# Quantity Those things we can measure is called quantity.

## Presentation on theme: "Quantity Those things we can measure is called quantity."— Presentation transcript:

Quantity Those things we can measure is called quantity.
There are tow types of quantity. 1. Scalar quantity 2. Vector quantity

Scalar Quantity A quantity that has only magnitude and no direction is called a scalar quantity. For example, the length of a scale, area of a surface, volume & mass of a body, density, speed etc are scalar quantities. Vector Quantity A quantity that has both magnitude & direction is called a vector quantity. For example, displacement, velocity, acceleration, force etc. are vector quantities.

Unit Unit: If we want to measure any quantity then it is possible to take limited amount of that quantity as base and measure that quantity using the base. This base is known as unit. In other words, a specific measure of physical quantity such as length, mass, time etc., specific multiply of which are used to express magnitudes of that physical quantity. There are two types of unit Fundamental Unit : Derived Unit:.

Unit I) Fundamental Unit : Doesn’t depend on any other unit. Example:
Unit of mass Unit of time Unit of length II) Derived Unit : Depends on other units.  Volume = length  height  width = 1m  1m  1m = 1m3

Systems of Units: Foot-Pound-Second System or British System(F.P.S):
Unit of length : Foot Unit of Mass : Pound Unit of Time : Second Centimetre-Gramme-Second System or French System(C.G.S): Unit of length : Centimetre Unit of Mass : Gramme Unit of Time : Second Metre-Kilogramme-System or System(M.K.S): Unit of length : Meter Unit of Mass : Kilogramme Unit of Time : Second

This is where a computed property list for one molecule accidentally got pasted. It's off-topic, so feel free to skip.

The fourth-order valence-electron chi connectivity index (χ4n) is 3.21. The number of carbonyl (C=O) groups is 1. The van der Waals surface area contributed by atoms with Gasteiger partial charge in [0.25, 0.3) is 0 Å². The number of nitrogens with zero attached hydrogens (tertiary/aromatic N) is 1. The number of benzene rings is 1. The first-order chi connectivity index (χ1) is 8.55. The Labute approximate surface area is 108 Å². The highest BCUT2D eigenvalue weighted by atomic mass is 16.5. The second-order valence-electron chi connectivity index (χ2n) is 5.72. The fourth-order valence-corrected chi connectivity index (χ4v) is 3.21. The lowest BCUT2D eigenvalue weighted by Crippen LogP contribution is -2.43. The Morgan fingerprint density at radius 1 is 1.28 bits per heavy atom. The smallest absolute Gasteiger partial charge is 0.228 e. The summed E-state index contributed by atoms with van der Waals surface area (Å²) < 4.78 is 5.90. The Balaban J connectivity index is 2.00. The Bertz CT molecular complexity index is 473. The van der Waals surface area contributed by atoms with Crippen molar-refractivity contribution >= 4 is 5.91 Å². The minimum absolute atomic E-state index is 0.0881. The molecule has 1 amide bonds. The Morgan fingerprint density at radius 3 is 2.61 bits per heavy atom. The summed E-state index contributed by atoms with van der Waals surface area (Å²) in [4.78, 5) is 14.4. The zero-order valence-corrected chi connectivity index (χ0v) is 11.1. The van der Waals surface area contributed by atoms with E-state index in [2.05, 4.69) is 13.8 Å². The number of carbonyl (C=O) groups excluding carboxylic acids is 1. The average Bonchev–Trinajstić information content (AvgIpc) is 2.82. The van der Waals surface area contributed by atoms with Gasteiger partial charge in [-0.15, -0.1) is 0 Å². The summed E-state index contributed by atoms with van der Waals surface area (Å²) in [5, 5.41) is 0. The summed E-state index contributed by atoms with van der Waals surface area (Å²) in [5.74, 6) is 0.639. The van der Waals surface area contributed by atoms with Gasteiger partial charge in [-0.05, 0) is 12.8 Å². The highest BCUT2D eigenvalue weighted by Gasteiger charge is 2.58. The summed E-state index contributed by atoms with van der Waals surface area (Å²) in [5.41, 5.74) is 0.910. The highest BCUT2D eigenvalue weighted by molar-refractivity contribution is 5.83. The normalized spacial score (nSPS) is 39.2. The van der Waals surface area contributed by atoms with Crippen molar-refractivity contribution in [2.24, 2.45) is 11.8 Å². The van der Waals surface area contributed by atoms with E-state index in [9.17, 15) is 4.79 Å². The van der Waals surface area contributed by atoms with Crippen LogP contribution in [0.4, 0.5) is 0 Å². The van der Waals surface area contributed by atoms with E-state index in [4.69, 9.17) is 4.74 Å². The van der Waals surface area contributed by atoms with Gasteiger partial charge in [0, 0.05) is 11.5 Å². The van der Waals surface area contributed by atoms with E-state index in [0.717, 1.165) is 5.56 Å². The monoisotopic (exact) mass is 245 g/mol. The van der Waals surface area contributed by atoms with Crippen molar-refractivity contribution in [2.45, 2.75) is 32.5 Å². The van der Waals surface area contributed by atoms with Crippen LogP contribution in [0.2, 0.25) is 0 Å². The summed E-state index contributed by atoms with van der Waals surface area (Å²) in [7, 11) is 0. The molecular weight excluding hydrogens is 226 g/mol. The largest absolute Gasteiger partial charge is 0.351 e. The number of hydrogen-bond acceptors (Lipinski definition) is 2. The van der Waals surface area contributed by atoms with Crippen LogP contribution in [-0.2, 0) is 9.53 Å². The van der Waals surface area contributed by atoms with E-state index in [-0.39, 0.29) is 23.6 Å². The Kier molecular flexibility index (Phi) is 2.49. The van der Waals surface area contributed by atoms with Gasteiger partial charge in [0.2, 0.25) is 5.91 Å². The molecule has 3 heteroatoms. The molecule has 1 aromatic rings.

Base quantity Base Unit Name Symbol Time t second s Length l meter m
International Systems of Units (S.I Unit): The International system of Units (SI) is a system of measurement that has been agreed internationally. The SI is founded on seven SI base units for seven base quantities assumed to be mutually independent, as given in Table below. Base quantity Base Unit Name Symbol Time t second s Length l meter m Mass kilogram kg Temperature T,  Kelvin K amount of substance mole mol luminous intensity candela cd Electric current I ampere A

Different Unit Meter: The meter is the length of the path traveled by light in vacuum during a time interval of 1/ of a second. Kilogram: The kilogram is the unit of mass; it is equal to the mass of the international prototype of the kilogram Second: The second is the duration of periods of the radiation corresponding to the transition between the two hyperfine levels of the ground state of the cesium 133 atom.

Different Unit Ampere: The ampere is that constant current which, if maintained in two straight parallel conductors of infinite length, of negligible circular cross-section, and placed 1 meter apart in vacuum, would produce between these conductors a force equal to 2 x 10-7 Newton per meter of length. Kelvin: The Kelvin, unit of thermodynamic temperature, is the fraction 1/ of the thermodynamic temperature of the triple point of water

Different Units Mole: The mole is the amount of substance of a system which contains as many elementary entities as there are atoms in kilogram of carbon 12; its symbol is "mol." When the mole is used, the elementary entities must be specified and may be atoms, molecules, ions, electrons, other particles, or specified groups of such particles. Candela: The candela is the luminous intensity, in a given direction, of a source that emits monochromatic radiation of frequency 540 x 1012 hertz and that has a radiant intensity in that direction of 1/683 watt per steradian.

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